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When Notre Dame law professor and possible Supreme Court nominee Amy Coney Barrett was nominated for the 7th Circuit Court of Appeals, her affiliation with a religious group called People of Praise raised red flags. It was some sort of cult, they implied. Sen. Dianne Feinstein famously reproved the nominee by intoning that “the dogma lives loudly within you and that’s of concern.”
It was an echo of the kind of anti-Catholic bigotry that characterized American life for centuries. When the Democrats nominated the first Roman Catholic for president, Al Smith in 1928, opponents warned that all Protestant marriages would be annulled and all Protestant children declared bastards if the Catholic were elected. Republicans circulated pictures of Smith posing before the almost-completed Holland Tunnel with a caption declaring that instead of emptying into New Jersey, it really led 3,500 miles under the Atlantic Ocean to the basement of the Vatican. After his loss to Herbert Hoover, Smith was reputed to have quipped that he had sent a one-word telegram to the Pope: “Unpack.”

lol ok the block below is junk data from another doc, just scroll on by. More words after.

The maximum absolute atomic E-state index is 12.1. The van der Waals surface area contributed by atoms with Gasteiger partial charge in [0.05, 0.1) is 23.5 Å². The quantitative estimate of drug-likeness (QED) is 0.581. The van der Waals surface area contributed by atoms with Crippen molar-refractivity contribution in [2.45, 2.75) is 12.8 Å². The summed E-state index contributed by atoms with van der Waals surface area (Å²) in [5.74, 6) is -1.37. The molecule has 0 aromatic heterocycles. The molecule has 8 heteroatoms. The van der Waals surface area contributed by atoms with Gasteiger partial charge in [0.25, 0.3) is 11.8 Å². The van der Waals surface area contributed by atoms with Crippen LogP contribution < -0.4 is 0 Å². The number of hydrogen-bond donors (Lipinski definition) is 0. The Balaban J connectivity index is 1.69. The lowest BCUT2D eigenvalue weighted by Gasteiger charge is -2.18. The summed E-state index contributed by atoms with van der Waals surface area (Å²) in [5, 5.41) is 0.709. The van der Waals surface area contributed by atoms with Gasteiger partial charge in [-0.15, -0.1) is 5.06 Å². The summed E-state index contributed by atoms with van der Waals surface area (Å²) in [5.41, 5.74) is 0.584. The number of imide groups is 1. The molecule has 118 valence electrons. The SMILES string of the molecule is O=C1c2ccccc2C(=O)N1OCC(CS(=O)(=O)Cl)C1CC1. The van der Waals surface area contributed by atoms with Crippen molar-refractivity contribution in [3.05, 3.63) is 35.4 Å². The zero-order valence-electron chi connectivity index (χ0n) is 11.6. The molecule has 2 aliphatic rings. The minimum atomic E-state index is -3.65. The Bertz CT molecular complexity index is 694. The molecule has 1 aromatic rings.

But Feinstein’s comment and others’ insinuations that her religion is somehow creepy or suspicious reveals a broader anti-religious bias.